David Love: The McCutcheon decision is like a voter ID requirement, except that only a relative handful of people— millionaires and billionaires, that is—can afford to buy it.
Marian Wang: Even as anger over governmental corruption has exploded into protests across the Middle East, the U.S. Chamber of Commerce has been working to weaken the law that bans companies from bribing foreign officials.
Ron Wolff: The “Inland Empire” is a vast stretch of land east of Los Angeles County inhabited mostly by cacti and Republicans, characterized over the years by brazen political corruption (the most recent former San Bernardino County assessor used the office as a political headquarters when he wasn’t high on meth or participating in rehab) and the intellectual analysis of issues on a level of sophistication that would make any fifth grader proud.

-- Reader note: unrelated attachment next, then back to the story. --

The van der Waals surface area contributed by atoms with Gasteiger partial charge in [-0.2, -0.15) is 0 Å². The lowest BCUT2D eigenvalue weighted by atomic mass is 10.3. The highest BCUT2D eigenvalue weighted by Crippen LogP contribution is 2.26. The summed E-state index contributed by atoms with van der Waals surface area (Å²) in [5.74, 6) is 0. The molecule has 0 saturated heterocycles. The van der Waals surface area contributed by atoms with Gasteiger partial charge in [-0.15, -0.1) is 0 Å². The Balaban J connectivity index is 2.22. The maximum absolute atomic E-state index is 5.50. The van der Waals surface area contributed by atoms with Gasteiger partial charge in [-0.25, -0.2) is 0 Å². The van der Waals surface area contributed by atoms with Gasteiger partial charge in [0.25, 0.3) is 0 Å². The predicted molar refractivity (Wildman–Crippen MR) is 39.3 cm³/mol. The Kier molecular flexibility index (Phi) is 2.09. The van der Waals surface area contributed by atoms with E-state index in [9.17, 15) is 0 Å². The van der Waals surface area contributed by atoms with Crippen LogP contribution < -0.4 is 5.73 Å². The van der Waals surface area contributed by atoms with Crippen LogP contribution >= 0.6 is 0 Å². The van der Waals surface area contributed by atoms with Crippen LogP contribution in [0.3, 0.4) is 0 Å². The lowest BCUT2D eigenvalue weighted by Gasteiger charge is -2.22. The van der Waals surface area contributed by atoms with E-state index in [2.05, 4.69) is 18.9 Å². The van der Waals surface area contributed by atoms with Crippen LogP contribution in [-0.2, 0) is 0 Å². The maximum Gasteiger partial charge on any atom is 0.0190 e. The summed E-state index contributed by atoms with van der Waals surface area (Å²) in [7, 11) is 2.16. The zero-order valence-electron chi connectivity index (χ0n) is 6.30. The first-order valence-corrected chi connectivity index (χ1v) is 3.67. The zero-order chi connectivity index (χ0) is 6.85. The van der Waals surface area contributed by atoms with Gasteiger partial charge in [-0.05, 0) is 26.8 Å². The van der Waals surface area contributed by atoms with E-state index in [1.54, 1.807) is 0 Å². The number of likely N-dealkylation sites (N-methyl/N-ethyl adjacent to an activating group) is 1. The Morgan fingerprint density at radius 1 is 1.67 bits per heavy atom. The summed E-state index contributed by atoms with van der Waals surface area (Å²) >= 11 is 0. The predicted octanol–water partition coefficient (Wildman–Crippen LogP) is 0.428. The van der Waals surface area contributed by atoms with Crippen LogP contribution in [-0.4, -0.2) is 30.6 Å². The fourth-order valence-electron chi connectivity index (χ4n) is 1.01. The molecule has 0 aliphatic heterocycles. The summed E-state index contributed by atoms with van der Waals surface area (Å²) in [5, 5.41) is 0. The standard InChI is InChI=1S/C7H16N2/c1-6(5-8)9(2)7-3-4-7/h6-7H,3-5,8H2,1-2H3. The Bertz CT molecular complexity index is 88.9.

Wayne Williams: With Voter Owned, Auditable, Transparent and Verifiable Elections, voters will come out in larger numbers as they have more confidence in their government. More viable candidates of all races and genders will run for office, and most likely the cost of elections will go down because the public will be more educated, involved and aware.
Robert Fuller: you conclude that rankism is human nature — that we’re like the apes, and they do it, so we have no choice — and dismiss the possibility of overcoming it, consider this list of specific kinds of “put downs” that, not long ago, were deemed cool, but have become a sure way to embarrass yourself.